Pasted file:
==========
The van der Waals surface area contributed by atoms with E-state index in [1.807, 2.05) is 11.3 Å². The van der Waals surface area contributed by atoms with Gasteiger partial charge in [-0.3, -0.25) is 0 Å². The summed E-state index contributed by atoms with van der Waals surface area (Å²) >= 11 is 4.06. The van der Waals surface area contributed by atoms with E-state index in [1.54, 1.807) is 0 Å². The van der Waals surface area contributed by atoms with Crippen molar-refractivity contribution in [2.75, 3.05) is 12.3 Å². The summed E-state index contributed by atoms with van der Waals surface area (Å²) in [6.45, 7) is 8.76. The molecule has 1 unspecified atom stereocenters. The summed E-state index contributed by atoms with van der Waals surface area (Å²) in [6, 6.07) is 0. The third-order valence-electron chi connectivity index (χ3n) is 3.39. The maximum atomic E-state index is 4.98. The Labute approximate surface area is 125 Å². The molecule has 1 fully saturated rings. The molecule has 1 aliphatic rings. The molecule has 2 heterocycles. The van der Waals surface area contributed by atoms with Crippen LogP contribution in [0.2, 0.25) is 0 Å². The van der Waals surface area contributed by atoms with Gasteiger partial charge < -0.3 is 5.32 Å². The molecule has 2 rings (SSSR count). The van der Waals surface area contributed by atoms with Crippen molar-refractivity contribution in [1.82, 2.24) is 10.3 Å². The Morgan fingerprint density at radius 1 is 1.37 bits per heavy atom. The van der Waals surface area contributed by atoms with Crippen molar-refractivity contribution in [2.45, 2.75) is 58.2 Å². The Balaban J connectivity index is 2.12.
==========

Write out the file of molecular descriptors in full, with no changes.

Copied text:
The van der Waals surface area contributed by atoms with E-state index in [1.807, 2.05) is 11.3 Å². The van der Waals surface area contributed by atoms with Gasteiger partial charge in [-0.3, -0.25) is 0 Å². The summed E-state index contributed by atoms with van der Waals surface area (Å²) >= 11 is 4.06. The van der Waals surface area contributed by atoms with E-state index in [1.54, 1.807) is 0 Å². The van der Waals surface area contributed by atoms with Crippen molar-refractivity contribution in [2.75, 3.05) is 12.3 Å². The summed E-state index contributed by atoms with van der Waals surface area (Å²) in [6.45, 7) is 8.76. The molecule has 1 unspecified atom stereocenters. The summed E-state index contributed by atoms with van der Waals surface area (Å²) in [6, 6.07) is 0. The third-order valence-electron chi connectivity index (χ3n) is 3.39. The maximum atomic E-state index is 4.98. The Labute approximate surface area is 125 Å². The molecule has 1 fully saturated rings. The molecule has 1 aliphatic rings. The molecule has 2 heterocycles. The van der Waals surface area contributed by atoms with Crippen LogP contribution in [0.2, 0.25) is 0 Å². The van der Waals surface area contributed by atoms with Gasteiger partial charge < -0.3 is 5.32 Å². The molecule has 2 rings (SSSR count). The van der Waals surface area contributed by atoms with Crippen molar-refractivity contribution in [1.82, 2.24) is 10.3 Å². The Morgan fingerprint density at radius 1 is 1.37 bits per heavy atom. The van der Waals surface area contributed by atoms with Crippen molar-refractivity contribution in [2.45, 2.75) is 58.2 Å². The Balaban J connectivity index is 2.12.